To do this, place one hand on their forehead to tilt their head back and use two fingers from the other hand to gently lift the chin.

Child CPR - gently lift the chin and tilt the head back. Start CPR. Place them on a firm surface and open their airway

Child CPR – gently lift the chin and tilt the head back. Start CPR. Place them on a firm surface and open their airway

  • Give five initial rescue breaths.
  • Take the hand from the forehead and pinch the soft part of the nose closed, allowing the mouth to fall open.
  • With the head still tilted, take a breath and put your mouth around the child’s, to make a seal.
  • Blow into their mouth gently and steadily for up to one second, until the chest rises.
  • Remove your mouth and watch the chest fall.
Give five initial rescue breaths. Take the hand from the forehead and pinch the soft part of the nose closed, allowing the mouth to fall open.

Give five initial rescue breaths. Take the hand from the forehead and pinch the soft part of the nose closed, allowing the mouth to fall open.

That’s one rescue breath. Do this five times.

  • You will then need to give 30 chest compressions.
  • Kneel by the child and put one hand in the centre of the child’s chest.
  • Push down a third of the depth of the chest.
  • Release the pressure allowing the chest to come back up.
You will then need to give 30 chest compressions. Kneel by the child and put one hand in the centre of the child’s chest.

You will then need to give 30 chest compressions. Kneel by the child and put one hand in the centre of the child’s chest.

Repeat this 30 times at a rate of 100 to 120 compressions per minute. The beat of the song ‘Nellie the Elephant’ can help you keep the right rate.

  • After 30 compressions, open the airway and give two breaths.
  • Keep alternating 30 compressions with two breaths (30:2) until: (1.) emergency help arrives and takes over or (2.) the child starts showing signs of life and starts to breathe normally or (3.) a defibrillator is ready to be used.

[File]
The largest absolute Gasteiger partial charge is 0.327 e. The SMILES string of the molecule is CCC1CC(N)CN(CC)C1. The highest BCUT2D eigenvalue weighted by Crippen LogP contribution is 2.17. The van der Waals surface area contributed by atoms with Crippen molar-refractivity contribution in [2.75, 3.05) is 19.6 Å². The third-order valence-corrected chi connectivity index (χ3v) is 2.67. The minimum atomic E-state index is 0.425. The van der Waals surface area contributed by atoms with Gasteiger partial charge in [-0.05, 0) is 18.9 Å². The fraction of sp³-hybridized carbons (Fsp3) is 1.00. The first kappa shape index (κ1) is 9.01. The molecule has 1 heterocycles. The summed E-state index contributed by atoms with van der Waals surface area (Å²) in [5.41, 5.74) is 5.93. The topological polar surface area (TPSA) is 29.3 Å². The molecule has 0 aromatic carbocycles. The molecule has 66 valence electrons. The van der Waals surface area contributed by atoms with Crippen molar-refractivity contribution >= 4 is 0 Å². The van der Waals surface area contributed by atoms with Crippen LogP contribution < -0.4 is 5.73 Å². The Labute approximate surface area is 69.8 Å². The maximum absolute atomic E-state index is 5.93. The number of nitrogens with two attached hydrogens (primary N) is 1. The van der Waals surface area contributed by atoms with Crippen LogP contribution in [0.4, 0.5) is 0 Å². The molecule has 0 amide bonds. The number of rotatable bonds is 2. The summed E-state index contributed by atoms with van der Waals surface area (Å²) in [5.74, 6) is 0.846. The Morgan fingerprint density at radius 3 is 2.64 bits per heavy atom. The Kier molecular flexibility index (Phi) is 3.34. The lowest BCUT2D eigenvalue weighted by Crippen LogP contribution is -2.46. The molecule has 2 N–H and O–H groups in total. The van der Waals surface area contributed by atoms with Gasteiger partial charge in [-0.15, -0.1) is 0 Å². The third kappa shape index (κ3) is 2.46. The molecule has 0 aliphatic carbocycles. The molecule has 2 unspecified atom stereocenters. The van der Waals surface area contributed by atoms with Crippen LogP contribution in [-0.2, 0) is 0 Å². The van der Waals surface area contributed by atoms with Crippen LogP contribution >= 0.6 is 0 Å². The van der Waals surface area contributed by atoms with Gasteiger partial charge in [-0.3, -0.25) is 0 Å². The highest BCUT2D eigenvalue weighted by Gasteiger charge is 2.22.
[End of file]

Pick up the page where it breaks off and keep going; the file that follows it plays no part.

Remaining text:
After 30 compressions, open the airway and give two breaths.

You will then need to give 30 chest compressions. Kneel by the child and put one hand in the centre of the child’s chest.

Doing rescue breaths may increase the risk of transmitting the COVID-19 virus, either to the rescuer or the child. This may be mitigated by placing a face shield or pocket mask over the child’s mouth.

It is vital that you perform rescue breaths as cardiac arrest in a child is likely caused by a respiratory problem.

If the helper returns with a defibrillator, ask them to switch it on and follow the voice prompts while you continue with CPR.

  • Child CPR – if the child becomes responsive and starts to breathe normally, put them in the recovery position
  • If the child shows signs of becoming responsive such as coughing, opening eyes, speaking, and starts to breathe normally, put them in the recovery position. Monitor their level of response and prepare to give CPR again if necessary.
  • If you have used a defibrillator, leave it attached.
Child CPR - if the child becomes responsive and starts to breathe normally, put them in the recovery position

Child CPR – if the child becomes responsive and starts to breathe normally, put them in the recovery position.

“Save A Life” Resources that may help

Below are a list of resources that may help you with Life Saving skills and knowledge.